CDC Adds COVID-19 Vaccination To Routine Immunization Schedules For Children

The Centers for Disease Control and Prevention (CDC) has updated its immunization schedule to include routine COVID-19 vaccination for children, despite multiple studies showing children face a much lower risk from the virus.

According to The Daily Wire, officials at CDC are now recommending that children between six months and 15 months, as well as children who are 18 months and older, receive a two-dose or three-dose main series and booster. The public health agency also recommends three-dose series for moderately or severely immunocompromised children.

Children who are over six months old can receive the Moderna vaccine or the Pfizer-BioNTech vaccine, while Children who are 12 years and older are eligible to receive the Novavax vaccine.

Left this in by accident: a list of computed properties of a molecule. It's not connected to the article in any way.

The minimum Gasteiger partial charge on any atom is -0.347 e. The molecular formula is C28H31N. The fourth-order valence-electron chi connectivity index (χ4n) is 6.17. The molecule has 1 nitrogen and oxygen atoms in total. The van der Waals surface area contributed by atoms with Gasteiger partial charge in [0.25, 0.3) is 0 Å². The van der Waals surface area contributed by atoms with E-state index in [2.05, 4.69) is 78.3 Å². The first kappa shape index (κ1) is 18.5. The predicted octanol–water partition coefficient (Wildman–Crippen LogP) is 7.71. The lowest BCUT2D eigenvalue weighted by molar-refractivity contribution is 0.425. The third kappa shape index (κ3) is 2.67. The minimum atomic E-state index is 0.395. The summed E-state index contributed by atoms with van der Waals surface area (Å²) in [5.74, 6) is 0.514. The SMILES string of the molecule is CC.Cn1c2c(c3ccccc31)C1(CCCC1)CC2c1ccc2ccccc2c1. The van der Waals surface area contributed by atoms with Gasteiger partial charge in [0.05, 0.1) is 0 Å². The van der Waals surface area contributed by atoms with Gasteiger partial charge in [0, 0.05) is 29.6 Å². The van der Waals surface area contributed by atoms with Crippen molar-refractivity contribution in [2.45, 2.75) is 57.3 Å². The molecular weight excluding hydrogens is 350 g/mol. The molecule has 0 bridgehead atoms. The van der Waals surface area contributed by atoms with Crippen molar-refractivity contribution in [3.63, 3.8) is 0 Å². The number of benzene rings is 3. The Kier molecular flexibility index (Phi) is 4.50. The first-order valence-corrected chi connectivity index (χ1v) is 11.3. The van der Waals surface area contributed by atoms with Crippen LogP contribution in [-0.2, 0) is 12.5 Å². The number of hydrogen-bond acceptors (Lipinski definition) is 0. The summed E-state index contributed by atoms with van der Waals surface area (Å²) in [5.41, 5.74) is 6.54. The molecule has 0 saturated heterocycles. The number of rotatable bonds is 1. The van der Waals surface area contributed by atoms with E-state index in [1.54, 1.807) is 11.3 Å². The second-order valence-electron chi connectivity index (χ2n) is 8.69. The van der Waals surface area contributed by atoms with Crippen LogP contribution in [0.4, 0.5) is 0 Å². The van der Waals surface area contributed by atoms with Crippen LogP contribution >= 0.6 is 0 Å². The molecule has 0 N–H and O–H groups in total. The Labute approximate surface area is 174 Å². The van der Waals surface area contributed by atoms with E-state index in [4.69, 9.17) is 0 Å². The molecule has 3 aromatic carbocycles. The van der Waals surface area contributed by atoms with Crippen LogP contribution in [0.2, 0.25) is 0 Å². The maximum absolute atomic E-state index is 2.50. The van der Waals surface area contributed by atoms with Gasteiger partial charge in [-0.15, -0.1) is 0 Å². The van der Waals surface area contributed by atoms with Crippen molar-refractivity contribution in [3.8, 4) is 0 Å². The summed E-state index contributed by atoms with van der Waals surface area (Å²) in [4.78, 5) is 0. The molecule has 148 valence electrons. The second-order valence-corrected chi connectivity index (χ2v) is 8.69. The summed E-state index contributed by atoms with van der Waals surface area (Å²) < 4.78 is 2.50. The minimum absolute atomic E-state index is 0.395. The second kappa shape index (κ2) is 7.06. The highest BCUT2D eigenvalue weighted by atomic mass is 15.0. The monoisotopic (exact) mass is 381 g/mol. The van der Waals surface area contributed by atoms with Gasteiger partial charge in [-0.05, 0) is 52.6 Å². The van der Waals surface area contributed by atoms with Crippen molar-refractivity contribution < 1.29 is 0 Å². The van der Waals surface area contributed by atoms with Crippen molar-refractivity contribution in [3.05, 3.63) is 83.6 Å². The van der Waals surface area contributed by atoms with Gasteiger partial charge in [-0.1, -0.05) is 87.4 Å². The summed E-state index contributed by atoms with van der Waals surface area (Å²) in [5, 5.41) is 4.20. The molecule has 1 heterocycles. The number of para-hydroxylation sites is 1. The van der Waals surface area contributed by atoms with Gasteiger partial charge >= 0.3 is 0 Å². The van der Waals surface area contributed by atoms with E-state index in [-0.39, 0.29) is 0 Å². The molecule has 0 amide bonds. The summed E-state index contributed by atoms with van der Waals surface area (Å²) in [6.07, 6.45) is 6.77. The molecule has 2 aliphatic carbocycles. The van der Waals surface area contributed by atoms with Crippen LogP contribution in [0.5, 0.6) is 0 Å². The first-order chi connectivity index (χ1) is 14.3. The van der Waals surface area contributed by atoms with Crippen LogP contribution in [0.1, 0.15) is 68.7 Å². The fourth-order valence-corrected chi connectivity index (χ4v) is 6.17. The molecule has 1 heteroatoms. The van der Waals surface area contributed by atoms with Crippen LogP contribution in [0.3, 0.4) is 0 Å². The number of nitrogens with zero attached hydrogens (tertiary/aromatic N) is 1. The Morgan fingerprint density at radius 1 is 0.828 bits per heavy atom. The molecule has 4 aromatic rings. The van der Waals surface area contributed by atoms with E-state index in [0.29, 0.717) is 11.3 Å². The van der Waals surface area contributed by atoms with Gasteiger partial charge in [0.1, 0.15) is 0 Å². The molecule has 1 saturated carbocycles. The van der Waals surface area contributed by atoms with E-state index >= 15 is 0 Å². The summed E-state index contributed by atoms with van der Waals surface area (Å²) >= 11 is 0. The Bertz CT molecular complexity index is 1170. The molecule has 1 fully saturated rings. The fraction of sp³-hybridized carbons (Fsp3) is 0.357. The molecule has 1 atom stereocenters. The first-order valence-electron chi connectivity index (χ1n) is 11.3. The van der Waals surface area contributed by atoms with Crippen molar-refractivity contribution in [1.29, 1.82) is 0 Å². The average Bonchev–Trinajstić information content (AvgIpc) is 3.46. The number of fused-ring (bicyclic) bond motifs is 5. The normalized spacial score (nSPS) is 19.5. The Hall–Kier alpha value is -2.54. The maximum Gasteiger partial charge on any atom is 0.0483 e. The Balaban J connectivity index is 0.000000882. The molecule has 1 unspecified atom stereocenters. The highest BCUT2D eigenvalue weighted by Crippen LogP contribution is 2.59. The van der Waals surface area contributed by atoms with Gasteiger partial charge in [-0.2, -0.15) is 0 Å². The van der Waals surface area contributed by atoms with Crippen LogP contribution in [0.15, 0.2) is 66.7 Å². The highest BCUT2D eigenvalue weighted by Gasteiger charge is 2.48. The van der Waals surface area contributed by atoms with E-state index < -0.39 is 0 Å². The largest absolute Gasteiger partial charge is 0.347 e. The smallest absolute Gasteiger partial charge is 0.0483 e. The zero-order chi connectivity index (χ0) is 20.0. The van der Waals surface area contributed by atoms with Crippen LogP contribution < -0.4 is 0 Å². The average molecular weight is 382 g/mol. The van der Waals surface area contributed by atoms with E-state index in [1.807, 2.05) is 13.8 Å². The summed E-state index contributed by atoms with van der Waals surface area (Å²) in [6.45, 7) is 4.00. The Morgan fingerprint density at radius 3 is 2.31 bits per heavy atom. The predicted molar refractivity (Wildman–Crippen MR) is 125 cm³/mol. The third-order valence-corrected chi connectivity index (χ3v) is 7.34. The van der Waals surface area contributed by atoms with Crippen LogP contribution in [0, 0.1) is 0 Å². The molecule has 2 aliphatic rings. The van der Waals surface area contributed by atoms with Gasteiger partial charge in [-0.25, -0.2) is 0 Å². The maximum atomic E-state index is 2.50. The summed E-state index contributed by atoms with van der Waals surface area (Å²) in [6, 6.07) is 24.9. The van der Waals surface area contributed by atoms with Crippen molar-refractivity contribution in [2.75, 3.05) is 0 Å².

Reports on PJ Media suggested the CDC’s new schedule will give schools the political cover they need to mandate vaccination for students before they are allowed to attend classes. The long-term effects of COVID-19, as well as for the vaccination for the virus, are still unknown, both in children and adults.

There is also a 1-in-5,000 to a 1-in-6,000 chance of myocarditis in young males between the ages of 16 and 17 who receive the second dose of an mRNA vaccine, according to PJ Media. Studies showed that fully vaccinated adults of any age are at a higher risk of dying from COVID than unvaccinated children.

The Wall Street Journal, in a 2021 report, revealed that children are at very minimal risk of falling seriously ill or dying from COVID-19. Researchers showed in one study that over 99% of the 469,000 children who had the virus during the year survived.